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Are social media platforms encouraging impulse buying?

Mon Feb 19, 2024 10:00 AM Last update on: Mon Feb 19, 2024 10:48 AM



Are social media platforms encouraging impulse buying?


Have you ever found yourself purchasing items from social media platforms that you didn’t need? The emergence of social media-based e-commerce has brought about a substantial transformation, turning these platforms into virtual marketplaces. The ease and rapidity of these platforms can foster impulse buying. Users may make swift decisions without thoroughly assessing the products, resulting in regrettable purchases and misuse of financial resources. I believe everyone, including myself, has experienced being an impulse shopper at least once.

The convergence of social media and e-commerce, commonly known as social commerce, offers unparalleled convenience, enabling users to browse and purchase products seamlessly without leaving the platform. According to GWI research in 2023, the average global user spends two hours and 30 minutes on social media per day. This trend is growing exponentially without a discernible balance, presenting a significant opportunity for companies to strategically position their products and services in front of users, capitalising on the considerable time spent on digital platforms. With a few clicks, consumers can explore a wide array of products, compare prices, and make purchases, all within the familiar interface of their favourite social media apps, where continuous scrolling already keeps them engaged.

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According to Insider Intelligence’s eMarketer statistics, US annual social commerce sales is expected to reach $107.17 billion by 2025. These frightening statistics underline the potential of social commerce for businesses, offering an opportunity for intense competition and a race to significantly enhance their financial performances. Companies aggressively advertise and pursue customers with fervour, striving to outdo one another in capturing market share. Furthermore, studies show that the average transaction value on traditional e-commerce is decreasing compared to social commerce platforms, providing an appealing opportunity for marketers looking to maximise their returns on those platforms. Companies that resist integrating social commerce into their marketing strategies run the risk of falling behind and facing potential disintegration.

Social media platforms are predominantly designed for consumers rather than businesses. Companies struggle with the challenge of maintaining a balance between promotional efforts for their products and ensuring a genuine and high-quality user experience. The spotlight is frequently on extensive advertising at the expense of the intrinsic quality of the product. Consequently, with the increasing number of advertisements, the products’ quality drops. Moreover, personalised promotion offers and advertisements also have a psychological impact on customers. The predictive nature of these advertisements diminishes the likelihood of customers exploring innovative ideas in using a variety of products.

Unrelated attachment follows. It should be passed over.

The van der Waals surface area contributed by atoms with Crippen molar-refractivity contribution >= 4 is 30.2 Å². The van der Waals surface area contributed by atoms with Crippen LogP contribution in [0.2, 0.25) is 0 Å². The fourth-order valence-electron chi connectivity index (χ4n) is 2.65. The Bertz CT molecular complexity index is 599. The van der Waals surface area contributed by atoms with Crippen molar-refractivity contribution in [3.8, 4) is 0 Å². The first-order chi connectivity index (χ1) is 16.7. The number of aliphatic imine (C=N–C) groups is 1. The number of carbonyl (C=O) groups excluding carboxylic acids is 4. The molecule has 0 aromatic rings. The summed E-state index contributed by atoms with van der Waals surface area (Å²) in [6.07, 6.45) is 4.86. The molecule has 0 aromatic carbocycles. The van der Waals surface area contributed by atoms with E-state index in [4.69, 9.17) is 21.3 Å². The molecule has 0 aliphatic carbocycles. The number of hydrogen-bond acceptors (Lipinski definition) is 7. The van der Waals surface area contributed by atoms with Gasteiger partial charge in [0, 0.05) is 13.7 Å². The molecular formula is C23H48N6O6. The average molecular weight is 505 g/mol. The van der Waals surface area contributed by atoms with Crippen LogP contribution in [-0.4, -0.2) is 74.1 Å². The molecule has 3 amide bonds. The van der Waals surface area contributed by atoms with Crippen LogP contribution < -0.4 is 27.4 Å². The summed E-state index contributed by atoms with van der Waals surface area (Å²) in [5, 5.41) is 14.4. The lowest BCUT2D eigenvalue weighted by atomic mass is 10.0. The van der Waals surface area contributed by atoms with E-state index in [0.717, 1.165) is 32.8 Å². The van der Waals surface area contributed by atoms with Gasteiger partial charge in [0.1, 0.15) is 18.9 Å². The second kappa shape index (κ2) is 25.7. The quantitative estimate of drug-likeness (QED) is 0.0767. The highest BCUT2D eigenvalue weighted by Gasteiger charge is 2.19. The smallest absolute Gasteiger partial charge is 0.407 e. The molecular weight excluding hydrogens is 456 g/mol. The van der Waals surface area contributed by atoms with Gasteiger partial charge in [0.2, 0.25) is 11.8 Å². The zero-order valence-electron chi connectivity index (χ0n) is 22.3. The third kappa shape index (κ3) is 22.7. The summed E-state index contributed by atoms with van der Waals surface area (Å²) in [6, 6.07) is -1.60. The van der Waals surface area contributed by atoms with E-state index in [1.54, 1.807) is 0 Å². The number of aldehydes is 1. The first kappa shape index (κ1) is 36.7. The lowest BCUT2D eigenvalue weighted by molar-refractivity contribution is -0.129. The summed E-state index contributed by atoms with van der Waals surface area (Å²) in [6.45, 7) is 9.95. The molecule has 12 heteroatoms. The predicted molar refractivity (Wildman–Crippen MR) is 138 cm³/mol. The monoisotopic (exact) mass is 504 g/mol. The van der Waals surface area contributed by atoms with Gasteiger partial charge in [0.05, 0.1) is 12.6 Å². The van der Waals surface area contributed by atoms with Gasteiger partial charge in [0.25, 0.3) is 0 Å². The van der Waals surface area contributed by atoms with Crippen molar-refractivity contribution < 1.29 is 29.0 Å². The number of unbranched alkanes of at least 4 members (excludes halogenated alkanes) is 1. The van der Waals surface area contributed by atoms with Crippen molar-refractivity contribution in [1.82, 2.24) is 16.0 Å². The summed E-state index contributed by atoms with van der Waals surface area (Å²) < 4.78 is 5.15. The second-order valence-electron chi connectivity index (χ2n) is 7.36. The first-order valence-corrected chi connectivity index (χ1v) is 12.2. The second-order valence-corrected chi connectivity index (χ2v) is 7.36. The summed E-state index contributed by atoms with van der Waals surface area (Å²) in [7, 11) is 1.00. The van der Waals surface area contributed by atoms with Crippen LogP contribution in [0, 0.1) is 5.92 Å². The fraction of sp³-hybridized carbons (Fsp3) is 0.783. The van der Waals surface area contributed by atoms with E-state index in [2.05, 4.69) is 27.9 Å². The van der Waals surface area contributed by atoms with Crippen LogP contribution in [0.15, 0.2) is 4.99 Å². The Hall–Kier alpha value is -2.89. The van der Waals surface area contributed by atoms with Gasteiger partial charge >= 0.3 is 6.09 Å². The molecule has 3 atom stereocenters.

The most alarming fact in the present trend of discussions surrounding social commerce is the lack of attention on guiding consumers to navigate these platforms, contrasting the main focus on describing the strategies for companies to boost their traffic and attract more customers. The disproportionate discussion trends are contributing to the rising number of consumers lacking knowledge of how to behave within the dynamic landscape of social commerce. Consequently, they are becoming victims of frequent cycles of impulse buying, encounter security issues, and end up with a number of low-quality and unnecessary products.

Certainly, full escape from this challenging situation may be impossible, but we should try to minimise the severity of the damage through simple yet effective steps. First, avoid shopping on social media during vulnerable HALT stages (H=hungry; A=angry; L=lonely; T=Tired), as these psychological states are linked to making impulsive decisions on needless purchases. If restraining becomes challenging, you can always add the products to your waiting list, providing more than 24 hours to reconsider. Identify and address your weaknesses by cancelling subscriptions and unfollowing the pages, the exposure to which triggers stimuli in your mind. Establishing a budget is also crucial in dealing with impulse buying. It is ideal to start with daily limits and gradually expand to weekly, monthly, and yearly budgets. Strict adherence to these budgets is crucial for ensuring disciplined spending. Allocate a specific budget for entertainment shopping, allowing enjoyable purchases while maintaining financial mindfulness. Before clicking on a product link, practise critical thinking and observation to encourage a mindful approach.

Consistent adoption of these practices can result in the formation of a good habit of conscious shopping on social media, in a similar pattern as James Clear highlighted in his book Atomic Habits, where he clearly emphasises the importance of repetitive cycles in habit formation. Over time, focusing on the strategies can lead to the cultivation of a habit of conscious buying, leading to more deliberate and thoughtful purchasing decisions with a reduced tendency for impulse buying.

Fahmida Habib Nabila is a PhD fellow in Goto-Kamiya Laboratory, Department of Applied Chemistry, Kyushu University.

Views expressed in this article are the author’s own. 

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